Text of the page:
As the show became more popular in Great Britain, the BBC decided to expand its franchise by staging the first annual It’s A Cup Final Knockout special. Recorded a week or two ahead of the prestigious match, the competitors were generally supporters of the two teams that had qualified to contest the FA Cup Final. Current and former players linked with these teams and other celebrities were present to lend the events extra colour. Over the seven years that It's A Cup Final Knockout was in production, the programme was transmitted as an integral part of the BBC's lead-in coverage on the day of the FA Cup Final during the sports magazine programme Cup Final Grandstand

On the International front, the Jeu Intermédiaire in the International competition officially had its name changed to the more familiar and permanent name of the Fil Rouge. There was also the introduction of a new blue scoreboard which would remain until 1977, by which time technology would finally catch up with Jeux Sans Frontières. This scoreboard had been trialled in 1970 at the Dutch International Heat at Groningen.

However, for one year only, the new master scoreboard displayed the teams in order of Fil Rouge participation and this resulted in every country appearing in every position on the scoreboard.

Unlike previous years in Jeux Sans Frontières, the order of participation in the Fil Rouge was determined by a draw before the start of the series. All countries were guaranteed to miss a different numbered game spread out over the series, instead of the normal sequence of the country alphabetically first after the home team.

This year saw the Fil Rouge played after every two games and featuring two teams at a time. The last round would be reserved for the home team, who would tackle it using expert, professional or semi-professional competitors (but with a further degree of difficulty).

For the second year running, the way in which Jokers could be played led to a disparity in the highest achievable scores. In 1970 and 1971, teams were permitted to play their Jokers on the final game. This game was the only standard game in these two series that featured a full complement of teams, the others each having one team sitting the game out. This meant that teams could win 12 points on a Joker in the other games, but 14 on the final game. However, from 1972 a change in the rules meant that Jokers were no longer permitted to be played on the final game, restoring a parity to the highest achievable scores once again.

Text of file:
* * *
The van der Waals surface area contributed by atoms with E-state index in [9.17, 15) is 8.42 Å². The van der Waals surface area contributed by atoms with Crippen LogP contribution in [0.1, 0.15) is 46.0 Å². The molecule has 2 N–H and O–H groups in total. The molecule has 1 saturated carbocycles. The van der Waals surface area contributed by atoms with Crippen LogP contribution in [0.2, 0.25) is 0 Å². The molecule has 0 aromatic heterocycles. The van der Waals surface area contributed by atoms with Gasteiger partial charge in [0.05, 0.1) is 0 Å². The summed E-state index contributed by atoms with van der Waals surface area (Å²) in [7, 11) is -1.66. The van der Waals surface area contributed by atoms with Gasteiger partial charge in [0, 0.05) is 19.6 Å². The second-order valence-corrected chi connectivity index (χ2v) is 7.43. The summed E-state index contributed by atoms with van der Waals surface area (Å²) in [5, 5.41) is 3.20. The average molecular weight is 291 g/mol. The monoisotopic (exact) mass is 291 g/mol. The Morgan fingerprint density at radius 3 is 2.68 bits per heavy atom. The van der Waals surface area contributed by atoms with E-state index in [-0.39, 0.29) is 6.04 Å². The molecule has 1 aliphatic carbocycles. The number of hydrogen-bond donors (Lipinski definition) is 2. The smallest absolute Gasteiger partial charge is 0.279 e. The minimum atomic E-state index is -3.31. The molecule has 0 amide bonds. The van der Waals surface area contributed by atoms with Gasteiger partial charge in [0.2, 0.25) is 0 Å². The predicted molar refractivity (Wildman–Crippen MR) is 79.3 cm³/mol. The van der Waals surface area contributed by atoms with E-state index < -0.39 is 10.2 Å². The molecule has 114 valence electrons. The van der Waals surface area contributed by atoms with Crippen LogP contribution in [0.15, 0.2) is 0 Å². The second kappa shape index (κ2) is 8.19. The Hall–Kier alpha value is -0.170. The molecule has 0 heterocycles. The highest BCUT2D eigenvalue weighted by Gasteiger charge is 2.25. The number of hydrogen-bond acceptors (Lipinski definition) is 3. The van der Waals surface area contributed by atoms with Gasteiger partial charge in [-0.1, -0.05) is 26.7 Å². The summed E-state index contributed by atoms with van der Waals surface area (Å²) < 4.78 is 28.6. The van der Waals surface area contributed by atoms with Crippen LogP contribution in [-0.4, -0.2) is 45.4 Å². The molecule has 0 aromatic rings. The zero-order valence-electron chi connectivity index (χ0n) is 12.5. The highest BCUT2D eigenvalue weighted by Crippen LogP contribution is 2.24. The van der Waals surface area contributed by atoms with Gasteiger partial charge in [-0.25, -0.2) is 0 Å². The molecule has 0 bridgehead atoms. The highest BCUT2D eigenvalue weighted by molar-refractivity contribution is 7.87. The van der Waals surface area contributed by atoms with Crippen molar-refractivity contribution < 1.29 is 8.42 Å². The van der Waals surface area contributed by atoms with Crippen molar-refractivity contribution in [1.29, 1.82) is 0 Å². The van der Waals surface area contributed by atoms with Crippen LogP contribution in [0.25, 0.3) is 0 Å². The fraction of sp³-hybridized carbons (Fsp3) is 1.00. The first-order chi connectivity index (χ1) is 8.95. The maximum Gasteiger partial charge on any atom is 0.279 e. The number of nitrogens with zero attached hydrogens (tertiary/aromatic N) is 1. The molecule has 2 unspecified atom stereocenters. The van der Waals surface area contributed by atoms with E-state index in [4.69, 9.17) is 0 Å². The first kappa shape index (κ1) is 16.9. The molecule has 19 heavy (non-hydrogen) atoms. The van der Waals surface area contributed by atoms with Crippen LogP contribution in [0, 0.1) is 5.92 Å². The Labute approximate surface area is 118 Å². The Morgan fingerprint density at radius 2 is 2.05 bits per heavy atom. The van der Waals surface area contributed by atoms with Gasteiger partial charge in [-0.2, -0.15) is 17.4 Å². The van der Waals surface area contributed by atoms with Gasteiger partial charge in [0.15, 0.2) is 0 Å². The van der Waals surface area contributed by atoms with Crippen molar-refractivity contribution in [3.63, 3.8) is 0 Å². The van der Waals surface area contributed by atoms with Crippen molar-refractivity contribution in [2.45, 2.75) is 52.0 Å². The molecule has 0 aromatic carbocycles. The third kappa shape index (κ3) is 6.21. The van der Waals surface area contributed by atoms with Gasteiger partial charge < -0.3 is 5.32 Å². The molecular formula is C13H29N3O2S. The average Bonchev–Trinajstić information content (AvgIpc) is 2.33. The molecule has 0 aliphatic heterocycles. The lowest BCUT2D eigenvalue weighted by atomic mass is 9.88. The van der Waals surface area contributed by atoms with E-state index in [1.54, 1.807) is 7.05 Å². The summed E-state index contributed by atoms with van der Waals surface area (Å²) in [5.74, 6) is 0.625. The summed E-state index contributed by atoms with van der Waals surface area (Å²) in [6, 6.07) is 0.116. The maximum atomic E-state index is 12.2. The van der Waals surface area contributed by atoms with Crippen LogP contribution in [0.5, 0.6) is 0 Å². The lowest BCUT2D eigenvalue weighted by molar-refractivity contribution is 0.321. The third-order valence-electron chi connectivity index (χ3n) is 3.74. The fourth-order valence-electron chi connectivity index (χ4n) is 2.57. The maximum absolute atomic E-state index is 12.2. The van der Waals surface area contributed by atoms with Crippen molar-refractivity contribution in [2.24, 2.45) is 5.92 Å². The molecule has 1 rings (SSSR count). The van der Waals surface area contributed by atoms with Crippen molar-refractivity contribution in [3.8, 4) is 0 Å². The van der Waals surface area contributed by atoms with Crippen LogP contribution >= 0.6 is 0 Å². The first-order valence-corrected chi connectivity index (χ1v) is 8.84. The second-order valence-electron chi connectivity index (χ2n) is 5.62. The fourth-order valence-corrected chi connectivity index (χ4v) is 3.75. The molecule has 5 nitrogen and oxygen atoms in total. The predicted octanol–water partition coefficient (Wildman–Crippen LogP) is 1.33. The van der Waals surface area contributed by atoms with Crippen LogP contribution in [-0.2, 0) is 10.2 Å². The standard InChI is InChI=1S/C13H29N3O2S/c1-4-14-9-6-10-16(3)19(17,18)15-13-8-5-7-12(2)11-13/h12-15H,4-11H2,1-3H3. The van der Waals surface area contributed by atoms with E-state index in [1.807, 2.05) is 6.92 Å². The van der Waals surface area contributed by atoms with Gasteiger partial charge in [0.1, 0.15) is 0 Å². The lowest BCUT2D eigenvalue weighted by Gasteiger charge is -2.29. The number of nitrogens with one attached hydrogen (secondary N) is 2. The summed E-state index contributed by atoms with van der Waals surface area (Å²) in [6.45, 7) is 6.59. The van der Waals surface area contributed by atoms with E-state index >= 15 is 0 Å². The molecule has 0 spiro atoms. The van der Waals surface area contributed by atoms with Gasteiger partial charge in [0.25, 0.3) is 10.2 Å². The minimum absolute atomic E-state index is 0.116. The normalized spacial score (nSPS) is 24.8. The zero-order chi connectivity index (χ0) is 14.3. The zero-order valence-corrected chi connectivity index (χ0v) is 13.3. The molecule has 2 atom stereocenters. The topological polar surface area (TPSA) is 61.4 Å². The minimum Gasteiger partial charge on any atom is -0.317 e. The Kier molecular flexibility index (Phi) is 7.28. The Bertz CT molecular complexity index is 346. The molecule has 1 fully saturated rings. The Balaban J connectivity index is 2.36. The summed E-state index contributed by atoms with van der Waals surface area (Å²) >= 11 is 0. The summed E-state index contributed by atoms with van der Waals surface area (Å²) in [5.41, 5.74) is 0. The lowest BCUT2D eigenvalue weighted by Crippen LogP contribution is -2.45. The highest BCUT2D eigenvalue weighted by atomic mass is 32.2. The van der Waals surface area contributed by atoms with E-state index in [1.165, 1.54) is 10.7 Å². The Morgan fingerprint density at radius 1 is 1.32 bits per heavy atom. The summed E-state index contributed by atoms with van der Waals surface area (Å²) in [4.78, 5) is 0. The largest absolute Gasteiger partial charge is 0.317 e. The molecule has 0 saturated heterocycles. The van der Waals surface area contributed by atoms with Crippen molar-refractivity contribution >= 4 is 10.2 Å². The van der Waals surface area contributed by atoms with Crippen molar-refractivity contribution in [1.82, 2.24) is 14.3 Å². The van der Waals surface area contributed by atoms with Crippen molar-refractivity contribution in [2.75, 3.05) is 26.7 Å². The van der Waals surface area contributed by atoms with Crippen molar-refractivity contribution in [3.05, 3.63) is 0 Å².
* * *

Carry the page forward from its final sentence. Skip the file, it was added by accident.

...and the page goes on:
One notable absentee from this series was the animated opening sequence, which was dropped for this year only. Editions instead opened with non-descript captions against live pictures from the venue. Unusually, in addition to denoting the various international names for the series and the national broadcasters, the captions also introduced the teams who would be competing in each edition.

At the end of the year, Blackpool did Great Britain proud in the International Final by bringing home the nation’s second Jeux Sans Frontières Golden Trophy in three years.

Finally, after five years loyal service, it was a sad farewell to commentator David Vine as he retired from the BBC TV It’s a Knockout team.

JSFnetGB Series Guide pages researched by
Alan Hayes, David Hamilton, Neil Storer, Christos Moustakas, Philippe Minet,
Sébastien Dias, Ischa Bijl, Paul Leaver and JSFnet Websites